For Dr. John Brigande, an HRP Consortium Member working at Oregon Health & Science University, it’s personal.  “My hearing loss has inspired my work in a way that would not have been possible without experiencing it firsthand.” 

The Summit was followed by a fundraising reception, Celebrating the Senses, which featured a live performance by SRC/Universal Republic recording artist Shontelle and the premiere of a multimedia art installation by composer and artist Jay Alan Zimmerman, whose work utilizes rhythmic video projections, visual music, and synesthesia and was an outcome of his own hearing loss.

“As a composer, losing my hearing made me lose my sense of self.  Like a chef losing his sense of taste, I mourned all the tasty morsels of sound I would never get to enjoy again, and finally got so frustrated... I wrote a musical about it,” said Mr. Zimmerman.  “Hearing loss is not something you ‘get over’ - you have to face it, fight it, mourn it every day.”

The Hearing Restoration Project will offer countless millions hope and a dream that someday they might be able to enjoy hearing their own music again, have a casual conversation with family and friends, or enjoy the sounds of a Broadway show.

Mr. Zimmerman added, “I realize it is a long shot that I'll ever hear again the way I used to.  But maybe the next generation will never have to find out what it feels like to lose a sense you love.”

About the Hearing Restoration Project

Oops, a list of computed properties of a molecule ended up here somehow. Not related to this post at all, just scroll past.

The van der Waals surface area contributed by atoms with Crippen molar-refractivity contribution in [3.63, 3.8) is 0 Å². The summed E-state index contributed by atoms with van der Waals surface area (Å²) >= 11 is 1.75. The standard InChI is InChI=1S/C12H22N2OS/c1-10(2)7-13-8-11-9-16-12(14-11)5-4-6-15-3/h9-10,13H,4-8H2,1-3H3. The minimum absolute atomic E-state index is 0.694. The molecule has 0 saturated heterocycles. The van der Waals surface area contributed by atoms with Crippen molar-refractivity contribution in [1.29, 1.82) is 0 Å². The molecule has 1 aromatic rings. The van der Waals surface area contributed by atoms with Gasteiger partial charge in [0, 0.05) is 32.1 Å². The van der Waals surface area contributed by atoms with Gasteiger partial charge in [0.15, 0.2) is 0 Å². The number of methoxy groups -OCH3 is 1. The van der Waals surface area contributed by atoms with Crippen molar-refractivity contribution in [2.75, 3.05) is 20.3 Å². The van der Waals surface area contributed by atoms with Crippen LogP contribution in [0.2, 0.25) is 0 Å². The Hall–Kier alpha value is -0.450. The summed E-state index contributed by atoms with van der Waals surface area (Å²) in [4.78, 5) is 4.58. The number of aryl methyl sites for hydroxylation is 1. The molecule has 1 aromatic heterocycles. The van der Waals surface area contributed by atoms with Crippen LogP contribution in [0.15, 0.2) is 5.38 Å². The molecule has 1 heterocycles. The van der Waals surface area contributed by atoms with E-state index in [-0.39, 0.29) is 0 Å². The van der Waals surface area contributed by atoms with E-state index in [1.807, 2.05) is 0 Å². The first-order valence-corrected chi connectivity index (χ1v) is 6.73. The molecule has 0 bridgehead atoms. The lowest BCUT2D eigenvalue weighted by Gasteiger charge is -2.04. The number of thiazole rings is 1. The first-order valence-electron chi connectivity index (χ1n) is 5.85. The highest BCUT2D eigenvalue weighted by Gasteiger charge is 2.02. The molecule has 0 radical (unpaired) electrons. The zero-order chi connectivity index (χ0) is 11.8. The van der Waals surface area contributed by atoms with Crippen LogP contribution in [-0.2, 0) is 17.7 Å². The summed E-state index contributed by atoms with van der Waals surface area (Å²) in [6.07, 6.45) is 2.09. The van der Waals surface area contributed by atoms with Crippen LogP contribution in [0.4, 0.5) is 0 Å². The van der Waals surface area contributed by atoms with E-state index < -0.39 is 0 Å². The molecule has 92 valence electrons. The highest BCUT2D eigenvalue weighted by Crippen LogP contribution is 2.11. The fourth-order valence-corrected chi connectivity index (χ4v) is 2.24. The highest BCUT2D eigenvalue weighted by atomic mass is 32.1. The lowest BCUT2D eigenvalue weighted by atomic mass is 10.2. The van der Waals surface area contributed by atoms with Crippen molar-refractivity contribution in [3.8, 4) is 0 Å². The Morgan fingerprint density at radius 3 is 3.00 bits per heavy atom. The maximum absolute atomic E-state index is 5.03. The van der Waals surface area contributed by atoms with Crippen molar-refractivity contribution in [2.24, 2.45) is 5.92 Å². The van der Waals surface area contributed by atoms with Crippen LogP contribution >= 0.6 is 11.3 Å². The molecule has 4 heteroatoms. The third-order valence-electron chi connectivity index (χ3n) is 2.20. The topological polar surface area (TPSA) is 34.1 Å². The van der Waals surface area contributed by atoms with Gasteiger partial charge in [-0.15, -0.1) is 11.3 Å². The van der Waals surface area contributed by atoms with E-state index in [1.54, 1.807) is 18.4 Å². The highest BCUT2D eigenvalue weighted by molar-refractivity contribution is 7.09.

The Hearing Restoration Project will bring together an innovative model – collaboration between 10 major hearing loss research centers in the United States, with full sharing of technologies, data, and credit.  Significant funds have already been raised, but the HRP needs $50 million over 10 years to fund this important work.

The HRP members include top researchers in the field, affiliated with Baylor College of Medicine, Harvard Medical School, House Research Institute, Oregon Health & Science University, Stanford University School of Medicine, Stowers Institute for Medical Research, University of Michigan, University of California San Diego, University of Washington, and Washington University Medical Center.  To learn more, or to apply to join the consortium, visit

About Hearing Health Foundation

Hearing Health Foundation is the United States’ leading source of private funding for research in hearing and balance science.  Past research made possible by Hearing Health Foundation grants has resulted in dramatic innovations that have increased options for those living with hearing and balance disorders, and protected those at risk.  Since our inception in 1958, we have awarded more than $26.5 million through more than 2,000 scientific research grants to researchers who are dedicated to exploring new avenues of hearing and balance science.  Hearing Health Foundation also publishes the award-winningHearing Health Magazine.    To learn more, or to support this work, visit